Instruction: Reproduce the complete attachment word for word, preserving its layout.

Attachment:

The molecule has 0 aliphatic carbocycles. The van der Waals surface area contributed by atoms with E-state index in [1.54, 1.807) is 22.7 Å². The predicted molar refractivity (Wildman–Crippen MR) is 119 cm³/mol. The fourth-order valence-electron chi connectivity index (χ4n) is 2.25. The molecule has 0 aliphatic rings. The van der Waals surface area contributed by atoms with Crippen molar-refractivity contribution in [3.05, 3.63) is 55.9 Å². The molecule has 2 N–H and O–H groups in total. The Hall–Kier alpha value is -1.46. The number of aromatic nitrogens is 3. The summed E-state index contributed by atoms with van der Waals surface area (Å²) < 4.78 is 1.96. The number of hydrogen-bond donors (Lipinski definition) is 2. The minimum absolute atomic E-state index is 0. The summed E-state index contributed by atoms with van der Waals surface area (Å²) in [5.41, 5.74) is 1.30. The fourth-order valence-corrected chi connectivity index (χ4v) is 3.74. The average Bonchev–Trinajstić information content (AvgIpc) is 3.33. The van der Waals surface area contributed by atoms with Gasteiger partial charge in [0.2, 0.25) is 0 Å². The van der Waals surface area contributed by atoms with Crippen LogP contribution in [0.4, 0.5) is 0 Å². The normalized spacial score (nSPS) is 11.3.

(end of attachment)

The molecule has 0 aliphatic carbocycles. The van der Waals surface area contributed by atoms with E-state index in [1.54, 1.807) is 22.7 Å². The predicted molar refractivity (Wildman–Crippen MR) is 119 cm³/mol. The fourth-order valence-electron chi connectivity index (χ4n) is 2.25. The molecule has 0 aliphatic rings. The van der Waals surface area contributed by atoms with Crippen molar-refractivity contribution in [3.05, 3.63) is 55.9 Å². The molecule has 2 N–H and O–H groups in total. The Hall–Kier alpha value is -1.46. The number of aromatic nitrogens is 3. The summed E-state index contributed by atoms with van der Waals surface area (Å²) < 4.78 is 1.96. The number of hydrogen-bond donors (Lipinski definition) is 2. The minimum absolute atomic E-state index is 0. The summed E-state index contributed by atoms with van der Waals surface area (Å²) in [5.41, 5.74) is 1.30. The fourth-order valence-corrected chi connectivity index (χ4v) is 3.74. The average Bonchev–Trinajstić information content (AvgIpc) is 3.33. The van der Waals surface area contributed by atoms with Gasteiger partial charge in [0.2, 0.25) is 0 Å². The van der Waals surface area contributed by atoms with Crippen LogP contribution in [0.4, 0.5) is 0 Å². The normalized spacial score (nSPS) is 11.3.